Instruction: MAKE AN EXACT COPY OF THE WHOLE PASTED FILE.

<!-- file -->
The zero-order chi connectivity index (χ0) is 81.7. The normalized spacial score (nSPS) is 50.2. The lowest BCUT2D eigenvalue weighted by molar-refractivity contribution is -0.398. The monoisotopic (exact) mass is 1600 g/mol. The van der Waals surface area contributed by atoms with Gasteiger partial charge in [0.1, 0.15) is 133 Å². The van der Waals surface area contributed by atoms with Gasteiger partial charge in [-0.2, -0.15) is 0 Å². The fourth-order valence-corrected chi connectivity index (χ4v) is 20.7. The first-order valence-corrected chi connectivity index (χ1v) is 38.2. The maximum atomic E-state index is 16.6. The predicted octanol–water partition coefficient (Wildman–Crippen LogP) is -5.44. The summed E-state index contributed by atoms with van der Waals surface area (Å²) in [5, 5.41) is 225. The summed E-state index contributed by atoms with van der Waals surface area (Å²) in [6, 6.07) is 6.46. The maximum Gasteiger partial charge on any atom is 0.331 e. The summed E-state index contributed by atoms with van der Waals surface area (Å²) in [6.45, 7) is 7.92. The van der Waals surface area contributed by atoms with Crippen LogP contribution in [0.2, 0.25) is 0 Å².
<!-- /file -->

The zero-order chi connectivity index (χ0) is 81.7. The normalized spacial score (nSPS) is 50.2. The lowest BCUT2D eigenvalue weighted by molar-refractivity contribution is -0.398. The monoisotopic (exact) mass is 1600 g/mol. The van der Waals surface area contributed by atoms with Gasteiger partial charge in [0.1, 0.15) is 133 Å². The van der Waals surface area contributed by atoms with Gasteiger partial charge in [-0.2, -0.15) is 0 Å². The fourth-order valence-corrected chi connectivity index (χ4v) is 20.7. The first-order valence-corrected chi connectivity index (χ1v) is 38.2. The maximum atomic E-state index is 16.6. The predicted octanol–water partition coefficient (Wildman–Crippen LogP) is -5.44. The summed E-state index contributed by atoms with van der Waals surface area (Å²) in [5, 5.41) is 225. The summed E-state index contributed by atoms with van der Waals surface area (Å²) in [6, 6.07) is 6.46. The maximum Gasteiger partial charge on any atom is 0.331 e. The summed E-state index contributed by atoms with van der Waals surface area (Å²) in [6.45, 7) is 7.92. The van der Waals surface area contributed by atoms with Crippen LogP contribution in [0.2, 0.25) is 0 Å².